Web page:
How big is the world? From a human perspective, despite the fact that it is getting ‘smaller’ all the time thanks to increased connectivity and faster means of travel the world is always massively big. Humans make it small only by approximating some things, glossing over others and creating abstractions that allow generalizations to emerge. For a machine however the answer to the question is rather more precise: the world is 26,000 squares big, each of which forms part of a grid.
The number, big as it may be, is nothing when it comes to a neural net examining it and that is why Google has been able to do the seemingly impossible: train a machine learning algorithm to look at a photograph, any photograph and accurately guess where it was taken even if the traditional contextual clues associated with a photograph’s location (landmarks, signs, flags or buildings) are missing.
What may sound like magic (or might even feel a little creepy) is nothing more than a really smart way to use the minimum computational power available (at 377MB of memory it could even work from a smartphone) to derive associative clues that lead to educated guesses, governed by statistical probability.
This has been an incremental path for Google. In May, 2015 Google researchers showed that pictures we share are sufficiently data-dense for them to put together time-lapse videos showing cityscapes and landscapes at different times of the day. Then, in June, 2015 we saw how the new Google Photo App was excellent at mining data found in pictures shared online. and around the same time the machine learning AI showed off its creative side as it applied itself to understanding the data it was being showed.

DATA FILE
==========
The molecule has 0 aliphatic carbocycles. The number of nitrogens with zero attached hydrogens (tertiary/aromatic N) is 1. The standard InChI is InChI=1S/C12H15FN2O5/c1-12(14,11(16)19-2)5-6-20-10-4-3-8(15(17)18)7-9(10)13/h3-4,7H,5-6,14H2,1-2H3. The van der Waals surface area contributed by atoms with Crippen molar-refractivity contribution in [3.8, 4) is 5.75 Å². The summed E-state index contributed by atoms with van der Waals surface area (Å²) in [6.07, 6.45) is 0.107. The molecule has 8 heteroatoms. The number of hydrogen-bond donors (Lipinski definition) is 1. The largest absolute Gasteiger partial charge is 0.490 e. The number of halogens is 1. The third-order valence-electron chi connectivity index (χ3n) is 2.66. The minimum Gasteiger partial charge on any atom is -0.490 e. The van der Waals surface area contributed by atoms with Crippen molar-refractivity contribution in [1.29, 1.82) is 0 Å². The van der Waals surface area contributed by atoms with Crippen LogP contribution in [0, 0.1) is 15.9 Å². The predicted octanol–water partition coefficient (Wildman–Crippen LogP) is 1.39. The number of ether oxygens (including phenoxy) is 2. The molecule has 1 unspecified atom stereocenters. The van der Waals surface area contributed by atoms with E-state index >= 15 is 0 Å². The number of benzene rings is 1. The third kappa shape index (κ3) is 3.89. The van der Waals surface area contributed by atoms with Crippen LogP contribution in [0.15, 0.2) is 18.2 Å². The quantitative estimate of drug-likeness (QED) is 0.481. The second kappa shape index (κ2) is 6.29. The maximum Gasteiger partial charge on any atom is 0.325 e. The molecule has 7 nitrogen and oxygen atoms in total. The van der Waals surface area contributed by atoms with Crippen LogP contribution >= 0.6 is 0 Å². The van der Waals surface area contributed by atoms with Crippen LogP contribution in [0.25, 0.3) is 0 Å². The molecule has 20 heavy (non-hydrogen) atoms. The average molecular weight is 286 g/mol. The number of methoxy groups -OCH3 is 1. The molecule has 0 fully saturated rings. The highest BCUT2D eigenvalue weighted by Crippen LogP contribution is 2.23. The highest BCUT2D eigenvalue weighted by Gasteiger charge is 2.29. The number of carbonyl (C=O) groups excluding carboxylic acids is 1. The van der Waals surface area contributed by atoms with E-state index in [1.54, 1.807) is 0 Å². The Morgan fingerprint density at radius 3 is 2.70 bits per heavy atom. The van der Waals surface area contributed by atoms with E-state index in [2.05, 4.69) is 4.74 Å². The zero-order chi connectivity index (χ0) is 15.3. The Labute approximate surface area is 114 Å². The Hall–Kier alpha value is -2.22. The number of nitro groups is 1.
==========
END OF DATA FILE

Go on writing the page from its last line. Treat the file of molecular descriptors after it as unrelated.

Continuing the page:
The thing about Machine Learning is that its improvement is exponential. It may spend a lot of time achieving only marginal improvements but then, as it reaches a ‘breakthrough’ stage, it accelerates very quickly.
This is the case here.
By studying the current images at hand from the ‘known’ universe, Google’s AI can determine where any picture was taken, anywhere.
Accuracy and Marketing
There are two things remaining to discuss right now: First, how accurate is it? Second, what is its impact? The two are linked.
The accuracy is pretty impressive but still, relatively low percentage-wise with the current range being from 3.6% - 48% depending on what you want to know. A picture showing a guy, standing in front of a doorway holding a vase (as an example) might be easy for a machine to determine nationality, but if you also ask “what street is this house in?” the likelihood of a correct answer will depend upon whether any other pictures from this photoset or others very similar to it, have been publicly shared elsewhere.
Obviously it will get better.
Good news for marketers (and SEO). Imagine a picture of “this is the brand new table I made” proudly posted by a craftsman on the web to promote his business. He knows nothing about EXIF Data, Geotags or SEO. All he knows in fact is that he loves making tables and wants to sell them to earn a living. In the ideal world of the very near future, posting that picture in a social media network or his website (if he has one) or his Google Plus Profile would be all the action he has to take for the AI in Google’s core to pull all the relevant bits together, fast and determine that this is a craftsman that does something, locally, we could benefit from when we say to our phone: “Ok, Google, local furniture makers”
We are not there yet. Obviously. For every breakthrough in “Indexing the World’s Information” we also have fresh hurdles to overcome and new questions to answer.
But for the moment, let’s just agree that this newfound ability of Google’s is awesome and it raises fresh possibilities in terms of marketing and branding that did not exist before. It also now makes it imperative that anyone with a website or a business, understands how to best create data-density in their online footprint. (And here, SEO Help: 20 Semantic Search Steps to Help Your Business Grow) is of direct, practical help.
Time-lapse Mining from Internet Photos
PLANET: Massively Parallel Learning of Tree Ensembles with MapReduce
Google Unveils Neural Network with “Superhuman” Ability to Determine the Location of Almost Any Image